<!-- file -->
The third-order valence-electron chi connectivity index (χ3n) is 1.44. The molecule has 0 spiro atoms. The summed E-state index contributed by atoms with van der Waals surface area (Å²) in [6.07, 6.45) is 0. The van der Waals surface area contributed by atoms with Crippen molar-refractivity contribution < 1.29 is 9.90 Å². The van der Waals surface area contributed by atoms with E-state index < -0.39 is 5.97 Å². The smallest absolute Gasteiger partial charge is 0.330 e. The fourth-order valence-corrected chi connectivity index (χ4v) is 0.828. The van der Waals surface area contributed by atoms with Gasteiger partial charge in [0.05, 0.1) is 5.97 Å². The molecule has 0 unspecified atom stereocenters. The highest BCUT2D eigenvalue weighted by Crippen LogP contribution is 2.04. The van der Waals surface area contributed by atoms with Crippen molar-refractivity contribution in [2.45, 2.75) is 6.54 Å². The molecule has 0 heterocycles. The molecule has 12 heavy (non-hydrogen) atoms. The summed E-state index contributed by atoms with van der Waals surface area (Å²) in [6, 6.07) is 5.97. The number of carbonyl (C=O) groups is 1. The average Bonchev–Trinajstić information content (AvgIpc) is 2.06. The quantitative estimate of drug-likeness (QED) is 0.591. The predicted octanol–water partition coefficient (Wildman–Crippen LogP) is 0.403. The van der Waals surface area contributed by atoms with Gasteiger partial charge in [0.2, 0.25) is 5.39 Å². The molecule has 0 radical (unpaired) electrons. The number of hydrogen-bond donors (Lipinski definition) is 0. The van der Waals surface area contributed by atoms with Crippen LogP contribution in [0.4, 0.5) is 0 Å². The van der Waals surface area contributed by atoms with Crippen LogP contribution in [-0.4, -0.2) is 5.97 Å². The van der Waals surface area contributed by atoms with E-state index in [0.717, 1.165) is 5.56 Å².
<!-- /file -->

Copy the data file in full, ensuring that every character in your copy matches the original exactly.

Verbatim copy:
The third-order valence-electron chi connectivity index (χ3n) is 1.44. The molecule has 0 spiro atoms. The summed E-state index contributed by atoms with van der Waals surface area (Å²) in [6.07, 6.45) is 0. The van der Waals surface area contributed by atoms with Crippen molar-refractivity contribution < 1.29 is 9.90 Å². The van der Waals surface area contributed by atoms with E-state index < -0.39 is 5.97 Å². The smallest absolute Gasteiger partial charge is 0.330 e. The fourth-order valence-corrected chi connectivity index (χ4v) is 0.828. The van der Waals surface area contributed by atoms with Gasteiger partial charge in [0.05, 0.1) is 5.97 Å². The molecule has 0 unspecified atom stereocenters. The highest BCUT2D eigenvalue weighted by Crippen LogP contribution is 2.04. The van der Waals surface area contributed by atoms with Crippen molar-refractivity contribution in [2.45, 2.75) is 6.54 Å². The molecule has 0 heterocycles. The molecule has 12 heavy (non-hydrogen) atoms. The summed E-state index contributed by atoms with van der Waals surface area (Å²) in [6, 6.07) is 5.97. The number of carbonyl (C=O) groups is 1. The average Bonchev–Trinajstić information content (AvgIpc) is 2.06. The quantitative estimate of drug-likeness (QED) is 0.591. The predicted octanol–water partition coefficient (Wildman–Crippen LogP) is 0.403. The van der Waals surface area contributed by atoms with Gasteiger partial charge in [0.2, 0.25) is 5.39 Å². The molecule has 0 radical (unpaired) electrons. The number of hydrogen-bond donors (Lipinski definition) is 0. The van der Waals surface area contributed by atoms with Crippen LogP contribution in [0.4, 0.5) is 0 Å². The van der Waals surface area contributed by atoms with Crippen LogP contribution in [-0.4, -0.2) is 5.97 Å². The van der Waals surface area contributed by atoms with E-state index in [0.717, 1.165) is 5.56 Å².